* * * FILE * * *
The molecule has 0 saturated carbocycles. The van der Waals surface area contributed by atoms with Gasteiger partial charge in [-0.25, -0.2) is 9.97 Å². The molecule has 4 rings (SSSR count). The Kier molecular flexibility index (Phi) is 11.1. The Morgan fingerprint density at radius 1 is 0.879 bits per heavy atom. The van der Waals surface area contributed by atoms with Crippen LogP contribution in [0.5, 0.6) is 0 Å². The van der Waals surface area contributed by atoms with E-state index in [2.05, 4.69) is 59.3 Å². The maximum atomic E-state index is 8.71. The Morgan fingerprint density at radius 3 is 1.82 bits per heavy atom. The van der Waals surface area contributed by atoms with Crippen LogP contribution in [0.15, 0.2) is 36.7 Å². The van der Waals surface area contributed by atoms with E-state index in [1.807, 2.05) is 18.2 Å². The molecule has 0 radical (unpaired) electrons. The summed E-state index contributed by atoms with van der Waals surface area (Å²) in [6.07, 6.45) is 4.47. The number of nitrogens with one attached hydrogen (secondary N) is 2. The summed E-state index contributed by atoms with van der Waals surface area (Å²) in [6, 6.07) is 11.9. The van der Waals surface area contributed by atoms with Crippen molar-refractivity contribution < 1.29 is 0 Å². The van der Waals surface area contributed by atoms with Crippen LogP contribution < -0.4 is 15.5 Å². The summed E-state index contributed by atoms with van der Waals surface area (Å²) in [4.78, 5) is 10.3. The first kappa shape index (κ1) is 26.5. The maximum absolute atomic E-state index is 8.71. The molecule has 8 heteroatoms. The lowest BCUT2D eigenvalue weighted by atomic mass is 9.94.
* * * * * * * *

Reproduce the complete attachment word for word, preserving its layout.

The molecule has 0 saturated carbocycles. The van der Waals surface area contributed by atoms with Gasteiger partial charge in [-0.25, -0.2) is 9.97 Å². The molecule has 4 rings (SSSR count). The Kier molecular flexibility index (Phi) is 11.1. The Morgan fingerprint density at radius 1 is 0.879 bits per heavy atom. The van der Waals surface area contributed by atoms with Crippen LogP contribution in [0.5, 0.6) is 0 Å². The van der Waals surface area contributed by atoms with E-state index in [2.05, 4.69) is 59.3 Å². The maximum atomic E-state index is 8.71. The Morgan fingerprint density at radius 3 is 1.82 bits per heavy atom. The van der Waals surface area contributed by atoms with Crippen LogP contribution in [0.15, 0.2) is 36.7 Å². The van der Waals surface area contributed by atoms with E-state index in [1.807, 2.05) is 18.2 Å². The molecule has 0 radical (unpaired) electrons. The summed E-state index contributed by atoms with van der Waals surface area (Å²) in [6.07, 6.45) is 4.47. The number of nitrogens with one attached hydrogen (secondary N) is 2. The summed E-state index contributed by atoms with van der Waals surface area (Å²) in [6, 6.07) is 11.9. The van der Waals surface area contributed by atoms with Crippen molar-refractivity contribution < 1.29 is 0 Å². The van der Waals surface area contributed by atoms with Crippen LogP contribution < -0.4 is 15.5 Å². The summed E-state index contributed by atoms with van der Waals surface area (Å²) in [4.78, 5) is 10.3. The first kappa shape index (κ1) is 26.5. The maximum absolute atomic E-state index is 8.71. The molecule has 8 heteroatoms. The lowest BCUT2D eigenvalue weighted by atomic mass is 9.94.